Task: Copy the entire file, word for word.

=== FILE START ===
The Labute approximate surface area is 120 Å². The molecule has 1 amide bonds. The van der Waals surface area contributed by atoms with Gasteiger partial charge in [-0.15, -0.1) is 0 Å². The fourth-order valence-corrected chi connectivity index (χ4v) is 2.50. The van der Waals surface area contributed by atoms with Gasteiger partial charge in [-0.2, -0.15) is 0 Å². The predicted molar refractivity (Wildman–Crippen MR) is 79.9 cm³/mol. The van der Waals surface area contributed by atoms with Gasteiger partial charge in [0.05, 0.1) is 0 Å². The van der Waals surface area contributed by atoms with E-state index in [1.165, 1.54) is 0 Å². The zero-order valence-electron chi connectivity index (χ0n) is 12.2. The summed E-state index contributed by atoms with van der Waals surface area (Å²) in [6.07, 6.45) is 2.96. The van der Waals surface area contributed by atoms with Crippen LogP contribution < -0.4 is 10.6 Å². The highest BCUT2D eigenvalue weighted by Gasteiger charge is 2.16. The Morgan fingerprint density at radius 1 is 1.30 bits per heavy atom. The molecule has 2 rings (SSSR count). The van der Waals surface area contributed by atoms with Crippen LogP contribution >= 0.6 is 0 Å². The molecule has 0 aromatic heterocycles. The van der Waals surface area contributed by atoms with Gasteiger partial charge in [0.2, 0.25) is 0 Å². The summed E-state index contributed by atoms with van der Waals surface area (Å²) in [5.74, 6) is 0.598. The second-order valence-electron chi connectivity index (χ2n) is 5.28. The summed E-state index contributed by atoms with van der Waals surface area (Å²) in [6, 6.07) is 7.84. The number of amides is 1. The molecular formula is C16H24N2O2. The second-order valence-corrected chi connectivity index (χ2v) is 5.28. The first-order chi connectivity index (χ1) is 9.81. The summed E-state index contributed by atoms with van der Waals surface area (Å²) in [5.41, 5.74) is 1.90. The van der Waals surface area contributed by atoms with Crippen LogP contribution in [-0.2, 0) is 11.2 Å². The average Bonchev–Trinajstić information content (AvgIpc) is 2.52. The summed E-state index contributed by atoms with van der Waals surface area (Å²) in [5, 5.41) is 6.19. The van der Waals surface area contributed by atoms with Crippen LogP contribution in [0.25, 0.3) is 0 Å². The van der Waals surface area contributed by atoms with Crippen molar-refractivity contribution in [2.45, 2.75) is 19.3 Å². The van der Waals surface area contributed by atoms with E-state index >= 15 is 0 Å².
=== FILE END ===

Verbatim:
The Labute approximate surface area is 120 Å². The molecule has 1 amide bonds. The van der Waals surface area contributed by atoms with Gasteiger partial charge in [-0.15, -0.1) is 0 Å². The fourth-order valence-corrected chi connectivity index (χ4v) is 2.50. The van der Waals surface area contributed by atoms with Gasteiger partial charge in [-0.2, -0.15) is 0 Å². The predicted molar refractivity (Wildman–Crippen MR) is 79.9 cm³/mol. The van der Waals surface area contributed by atoms with Gasteiger partial charge in [0.05, 0.1) is 0 Å². The van der Waals surface area contributed by atoms with E-state index in [1.165, 1.54) is 0 Å². The zero-order valence-electron chi connectivity index (χ0n) is 12.2. The summed E-state index contributed by atoms with van der Waals surface area (Å²) in [6.07, 6.45) is 2.96. The van der Waals surface area contributed by atoms with Crippen LogP contribution < -0.4 is 10.6 Å². The highest BCUT2D eigenvalue weighted by Gasteiger charge is 2.16. The Morgan fingerprint density at radius 1 is 1.30 bits per heavy atom. The molecule has 2 rings (SSSR count). The van der Waals surface area contributed by atoms with Crippen LogP contribution >= 0.6 is 0 Å². The molecule has 0 aromatic heterocycles. The van der Waals surface area contributed by atoms with Gasteiger partial charge in [0.2, 0.25) is 0 Å². The summed E-state index contributed by atoms with van der Waals surface area (Å²) in [5.74, 6) is 0.598. The second-order valence-electron chi connectivity index (χ2n) is 5.28. The summed E-state index contributed by atoms with van der Waals surface area (Å²) in [6, 6.07) is 7.84. The number of amides is 1. The molecular formula is C16H24N2O2. The second-order valence-corrected chi connectivity index (χ2v) is 5.28. The first-order chi connectivity index (χ1) is 9.81. The summed E-state index contributed by atoms with van der Waals surface area (Å²) in [5.41, 5.74) is 1.90. The van der Waals surface area contributed by atoms with Crippen LogP contribution in [-0.2, 0) is 11.2 Å². The average Bonchev–Trinajstić information content (AvgIpc) is 2.52. The summed E-state index contributed by atoms with van der Waals surface area (Å²) in [5, 5.41) is 6.19. The van der Waals surface area contributed by atoms with Crippen LogP contribution in [0.25, 0.3) is 0 Å². The van der Waals surface area contributed by atoms with Crippen molar-refractivity contribution in [2.45, 2.75) is 19.3 Å². The van der Waals surface area contributed by atoms with E-state index >= 15 is 0 Å².